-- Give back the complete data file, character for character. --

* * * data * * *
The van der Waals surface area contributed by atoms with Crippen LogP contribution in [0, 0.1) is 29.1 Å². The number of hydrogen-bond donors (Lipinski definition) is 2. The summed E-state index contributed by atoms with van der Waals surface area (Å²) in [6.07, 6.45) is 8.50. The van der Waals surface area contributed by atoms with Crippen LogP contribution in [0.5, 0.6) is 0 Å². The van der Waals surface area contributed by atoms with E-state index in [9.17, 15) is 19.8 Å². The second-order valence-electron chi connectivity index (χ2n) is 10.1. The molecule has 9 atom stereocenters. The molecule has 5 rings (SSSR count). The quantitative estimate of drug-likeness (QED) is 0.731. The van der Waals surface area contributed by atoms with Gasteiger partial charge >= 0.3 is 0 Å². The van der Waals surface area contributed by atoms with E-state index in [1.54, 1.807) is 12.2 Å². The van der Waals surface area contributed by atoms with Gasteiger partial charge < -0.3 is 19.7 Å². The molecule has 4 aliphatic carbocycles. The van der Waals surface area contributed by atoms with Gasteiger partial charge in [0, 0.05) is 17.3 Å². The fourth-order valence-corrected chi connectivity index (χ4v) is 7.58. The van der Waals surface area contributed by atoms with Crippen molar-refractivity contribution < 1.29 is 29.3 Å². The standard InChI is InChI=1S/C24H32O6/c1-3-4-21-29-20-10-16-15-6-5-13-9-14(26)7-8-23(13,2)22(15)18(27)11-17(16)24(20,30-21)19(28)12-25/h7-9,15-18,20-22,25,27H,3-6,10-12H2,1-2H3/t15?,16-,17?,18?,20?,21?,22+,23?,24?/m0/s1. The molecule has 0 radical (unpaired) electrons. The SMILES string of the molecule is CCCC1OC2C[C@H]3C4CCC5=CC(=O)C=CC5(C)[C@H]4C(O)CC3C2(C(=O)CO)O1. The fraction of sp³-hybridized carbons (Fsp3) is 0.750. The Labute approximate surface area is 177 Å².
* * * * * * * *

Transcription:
The van der Waals surface area contributed by atoms with Crippen LogP contribution in [0, 0.1) is 29.1 Å². The number of hydrogen-bond donors (Lipinski definition) is 2. The summed E-state index contributed by atoms with van der Waals surface area (Å²) in [6.07, 6.45) is 8.50. The van der Waals surface area contributed by atoms with Crippen LogP contribution in [0.5, 0.6) is 0 Å². The van der Waals surface area contributed by atoms with E-state index in [9.17, 15) is 19.8 Å². The second-order valence-electron chi connectivity index (χ2n) is 10.1. The molecule has 9 atom stereocenters. The molecule has 5 rings (SSSR count). The quantitative estimate of drug-likeness (QED) is 0.731. The van der Waals surface area contributed by atoms with Gasteiger partial charge >= 0.3 is 0 Å². The van der Waals surface area contributed by atoms with E-state index in [1.54, 1.807) is 12.2 Å². The van der Waals surface area contributed by atoms with Gasteiger partial charge < -0.3 is 19.7 Å². The molecule has 4 aliphatic carbocycles. The van der Waals surface area contributed by atoms with Gasteiger partial charge in [0, 0.05) is 17.3 Å². The fourth-order valence-corrected chi connectivity index (χ4v) is 7.58. The van der Waals surface area contributed by atoms with Crippen molar-refractivity contribution < 1.29 is 29.3 Å². The standard InChI is InChI=1S/C24H32O6/c1-3-4-21-29-20-10-16-15-6-5-13-9-14(26)7-8-23(13,2)22(15)18(27)11-17(16)24(20,30-21)19(28)12-25/h7-9,15-18,20-22,25,27H,3-6,10-12H2,1-2H3/t15?,16-,17?,18?,20?,21?,22+,23?,24?/m0/s1. The molecule has 0 radical (unpaired) electrons. The SMILES string of the molecule is CCCC1OC2C[C@H]3C4CCC5=CC(=O)C=CC5(C)[C@H]4C(O)CC3C2(C(=O)CO)O1. The fraction of sp³-hybridized carbons (Fsp3) is 0.750. The Labute approximate surface area is 177 Å².